Posts Tagged ‘ED Q&A’

What to Expect When You’re Expecting in Recovery

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Eating disorder recovery can be fragile at times, so it is common to be concerned about if and how your eating disorder may manifest during pregnancy. While pregnancy may trigger eating disorder thoughts about weight, size, shape, or body image concerns, it can also be a time of positive change.

Understanding Eating Disorders during Pregnancy

Many women can become pregnant while in eating disorder recovery. For those who become pregnant while they are suffering from an eating disorder, it is incredibly important to receive proper medical care for both your eating disorder and pregnancy as soon as possible. This care often involves the close support of an OB/GYN alongside an eating disorder specialist. Oftentimes, eating disorders can place pregnant women at a high risk for medical complications during pregnancy—especially if the eating disorder remains unaddressed. However, with proper care and support during pregnancy, it is possible to experience a healthy pregnancy and eating disorder recovery.

Eating disorders may manifest differently in pregnant individuals but they often align with warning signs and symptoms for those who are not pregnant. These signs include:

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How Involved Should I be in my Teen Child’s Treatment?

Woman on computer

When your child is struggling with an eating disorder, it affects everyone in the family. Eating disorder symptoms can be confusing and elicit feelings of frustration, fear, and sadness. It’s difficult to know how to help, especially when you aren’t quite sure what’s going on.

Eating Disorders in Teens

Eating disorders are complex illnesses rooted in biology, psychology, culture, and more. These disorders often present when individuals are in their teens, so it’s essential to keep an eye out for eating disorder symptoms in children and young adults. Warnings signs to watch for include:

  • Dramatic weight changes and/or the inability to meet growth milestones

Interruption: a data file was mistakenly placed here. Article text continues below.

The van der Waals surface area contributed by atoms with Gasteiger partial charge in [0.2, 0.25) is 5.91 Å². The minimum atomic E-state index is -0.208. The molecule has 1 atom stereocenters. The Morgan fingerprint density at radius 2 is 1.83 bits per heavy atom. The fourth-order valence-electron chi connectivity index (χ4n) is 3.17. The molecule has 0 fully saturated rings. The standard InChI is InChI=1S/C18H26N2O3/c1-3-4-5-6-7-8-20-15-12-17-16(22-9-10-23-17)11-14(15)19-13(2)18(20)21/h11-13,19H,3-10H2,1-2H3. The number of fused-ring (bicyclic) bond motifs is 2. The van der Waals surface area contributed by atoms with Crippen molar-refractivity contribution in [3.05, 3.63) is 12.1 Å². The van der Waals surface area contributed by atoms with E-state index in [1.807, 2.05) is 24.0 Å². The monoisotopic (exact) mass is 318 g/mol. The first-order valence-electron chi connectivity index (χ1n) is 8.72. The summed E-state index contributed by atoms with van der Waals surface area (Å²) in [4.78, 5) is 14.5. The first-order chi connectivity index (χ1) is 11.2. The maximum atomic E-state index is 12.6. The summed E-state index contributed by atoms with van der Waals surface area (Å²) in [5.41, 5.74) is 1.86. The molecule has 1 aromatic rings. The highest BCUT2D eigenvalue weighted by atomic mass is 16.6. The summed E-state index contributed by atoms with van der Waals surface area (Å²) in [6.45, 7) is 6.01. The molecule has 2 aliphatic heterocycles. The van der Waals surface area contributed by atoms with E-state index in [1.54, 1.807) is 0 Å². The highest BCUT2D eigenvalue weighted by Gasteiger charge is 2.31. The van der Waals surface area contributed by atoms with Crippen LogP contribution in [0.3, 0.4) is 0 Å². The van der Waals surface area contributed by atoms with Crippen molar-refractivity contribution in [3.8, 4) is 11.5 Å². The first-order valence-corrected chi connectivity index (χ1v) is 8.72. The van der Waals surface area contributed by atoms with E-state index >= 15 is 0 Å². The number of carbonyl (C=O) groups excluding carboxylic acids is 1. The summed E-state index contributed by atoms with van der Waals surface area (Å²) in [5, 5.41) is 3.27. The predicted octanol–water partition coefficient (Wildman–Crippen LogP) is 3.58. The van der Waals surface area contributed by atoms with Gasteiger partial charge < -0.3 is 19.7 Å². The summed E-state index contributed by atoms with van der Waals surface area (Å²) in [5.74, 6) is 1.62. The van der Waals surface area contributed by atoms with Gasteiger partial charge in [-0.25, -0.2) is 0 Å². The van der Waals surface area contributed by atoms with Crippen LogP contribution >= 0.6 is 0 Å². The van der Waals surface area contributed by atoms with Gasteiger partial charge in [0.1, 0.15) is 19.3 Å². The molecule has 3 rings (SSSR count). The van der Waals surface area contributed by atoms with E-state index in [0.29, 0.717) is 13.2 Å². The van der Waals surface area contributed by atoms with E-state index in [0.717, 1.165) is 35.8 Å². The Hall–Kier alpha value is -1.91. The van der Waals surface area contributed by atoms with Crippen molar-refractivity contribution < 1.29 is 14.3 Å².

• Eating less, eating in secret, or hiding food
  • Frequent and negative talk about food, weight, or body image
  • Excessive exercise to “offset” food consumption
  • Bingeing, purging, or the abuse of laxatives
  • Denial of disordered eating despite the concern of those around them

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Eating Disorders 101

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Eating disorders are real, complex illnesses that can cause serious harm. Eating disorders are characterized by a disturbance in an individual’s eating and food behaviors or self-perception. Common warning signs of eating disorders are extreme weight changes, altered eating behaviors, or an intense fixation on food and body talk. Eating disorders are biologically-based brain illnesses that are affected by environmental, social, and psychological factors. This means that illness is not caused by one specific factor, but rather by a series of factors in an individual’s unique life experience.

Types of Eating Disorders

Due to the complexity of eating disorders, the DSM-5 divides eating disorders into the following five categories:

Anorexia Nervosa. Anorexia is noted by extreme food restriction that causes dramatic and prolonged weight loss. It often presents with body dysmorphia and a genuine fear of food.

Avoidant/Restrictive Food Intake Disorder (ARFID). ARFID includes feeding or eating disorders that involve a lack of interest in or an avoidance of certain foods that result in a failure to meet nutritional needs. ARFID, unlike anorexia, does not include a drive for thinness.

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Why Should I go to The Emily Program Instead of Solely a Therapist, Dietitian or Physician?

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If you are struggling with disordered eating and looking into treatment options, it is common to schedule an appointment with a primary care physician, dietitian or therapist. While making an appointment with one of these professionals is a great place to start eating disorder treatment, it’s best to receive continued treatment at an eating disorder specialty center. Eating disorder centers like The Emily Program are able to offer a level of specialty care that other healthcare providers are often unable to offer. Due to the extensive knowledge of the illnesses and high-quality treatment, eating disorder centers can often facilitate lasting recovery at a higher rate. Programs like The Emily Program achieve success by offering expert staff, specialized facilities, tailored treatment, and ongoing care.

Expert Staff

The Emily Program’s multidisciplinary teams of eating disorder experts, including dietitians, therapists, and doctors,  are able to provide quality, well-rounded care to treat every aspect of an eating disorder. Our teams integrate nutritional, psychiatric, medical, and therapeutic expertise to provide exceptional eating disorder care with a focus on collaboration among staff, clients, and families. Staff at The Emily Program undergo ongoing eating disorder training, ensuring that they stay up-to-date on the latest research and treatment options.

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